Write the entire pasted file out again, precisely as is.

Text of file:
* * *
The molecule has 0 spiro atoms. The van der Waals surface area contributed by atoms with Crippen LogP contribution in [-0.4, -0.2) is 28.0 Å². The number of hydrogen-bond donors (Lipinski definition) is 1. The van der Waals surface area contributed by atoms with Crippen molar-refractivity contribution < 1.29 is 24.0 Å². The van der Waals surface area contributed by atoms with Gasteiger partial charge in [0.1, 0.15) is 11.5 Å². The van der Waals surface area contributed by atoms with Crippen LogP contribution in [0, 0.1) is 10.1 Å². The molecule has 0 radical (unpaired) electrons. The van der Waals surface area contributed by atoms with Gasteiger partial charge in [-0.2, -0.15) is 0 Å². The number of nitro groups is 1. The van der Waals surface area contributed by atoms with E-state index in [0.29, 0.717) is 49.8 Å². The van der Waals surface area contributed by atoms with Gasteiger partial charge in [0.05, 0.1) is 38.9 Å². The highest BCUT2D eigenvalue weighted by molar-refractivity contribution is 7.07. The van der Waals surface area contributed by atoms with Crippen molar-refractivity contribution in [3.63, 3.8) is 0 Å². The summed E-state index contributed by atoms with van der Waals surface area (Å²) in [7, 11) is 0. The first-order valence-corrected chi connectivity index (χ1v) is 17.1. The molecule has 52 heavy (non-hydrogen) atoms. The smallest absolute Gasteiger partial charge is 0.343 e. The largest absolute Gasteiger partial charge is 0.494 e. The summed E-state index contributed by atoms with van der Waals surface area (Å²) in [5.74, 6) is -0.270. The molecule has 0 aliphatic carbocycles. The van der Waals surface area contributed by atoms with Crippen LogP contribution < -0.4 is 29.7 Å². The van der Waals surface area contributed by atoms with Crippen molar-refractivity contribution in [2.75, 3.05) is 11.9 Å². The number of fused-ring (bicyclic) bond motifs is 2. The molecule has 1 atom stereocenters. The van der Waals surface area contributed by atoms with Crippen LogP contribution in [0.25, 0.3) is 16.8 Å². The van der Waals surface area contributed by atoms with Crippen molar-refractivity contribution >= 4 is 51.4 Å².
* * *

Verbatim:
The molecule has 0 spiro atoms. The van der Waals surface area contributed by atoms with Crippen LogP contribution in [-0.4, -0.2) is 28.0 Å². The number of hydrogen-bond donors (Lipinski definition) is 1. The van der Waals surface area contributed by atoms with Crippen molar-refractivity contribution < 1.29 is 24.0 Å². The van der Waals surface area contributed by atoms with Gasteiger partial charge in [0.1, 0.15) is 11.5 Å². The van der Waals surface area contributed by atoms with Crippen LogP contribution in [0, 0.1) is 10.1 Å². The molecule has 0 radical (unpaired) electrons. The van der Waals surface area contributed by atoms with Gasteiger partial charge in [-0.2, -0.15) is 0 Å². The number of nitro groups is 1. The van der Waals surface area contributed by atoms with E-state index in [0.29, 0.717) is 49.8 Å². The van der Waals surface area contributed by atoms with Gasteiger partial charge in [0.05, 0.1) is 38.9 Å². The highest BCUT2D eigenvalue weighted by molar-refractivity contribution is 7.07. The van der Waals surface area contributed by atoms with Crippen molar-refractivity contribution in [3.63, 3.8) is 0 Å². The summed E-state index contributed by atoms with van der Waals surface area (Å²) in [7, 11) is 0. The first-order valence-corrected chi connectivity index (χ1v) is 17.1. The molecule has 52 heavy (non-hydrogen) atoms. The smallest absolute Gasteiger partial charge is 0.343 e. The largest absolute Gasteiger partial charge is 0.494 e. The summed E-state index contributed by atoms with van der Waals surface area (Å²) in [5.74, 6) is -0.270. The molecule has 0 aliphatic carbocycles. The van der Waals surface area contributed by atoms with Crippen LogP contribution < -0.4 is 29.7 Å². The van der Waals surface area contributed by atoms with Crippen molar-refractivity contribution in [2.75, 3.05) is 11.9 Å². The number of fused-ring (bicyclic) bond motifs is 2. The molecule has 1 atom stereocenters. The van der Waals surface area contributed by atoms with Crippen LogP contribution in [0.25, 0.3) is 16.8 Å². The van der Waals surface area contributed by atoms with Crippen molar-refractivity contribution >= 4 is 51.4 Å².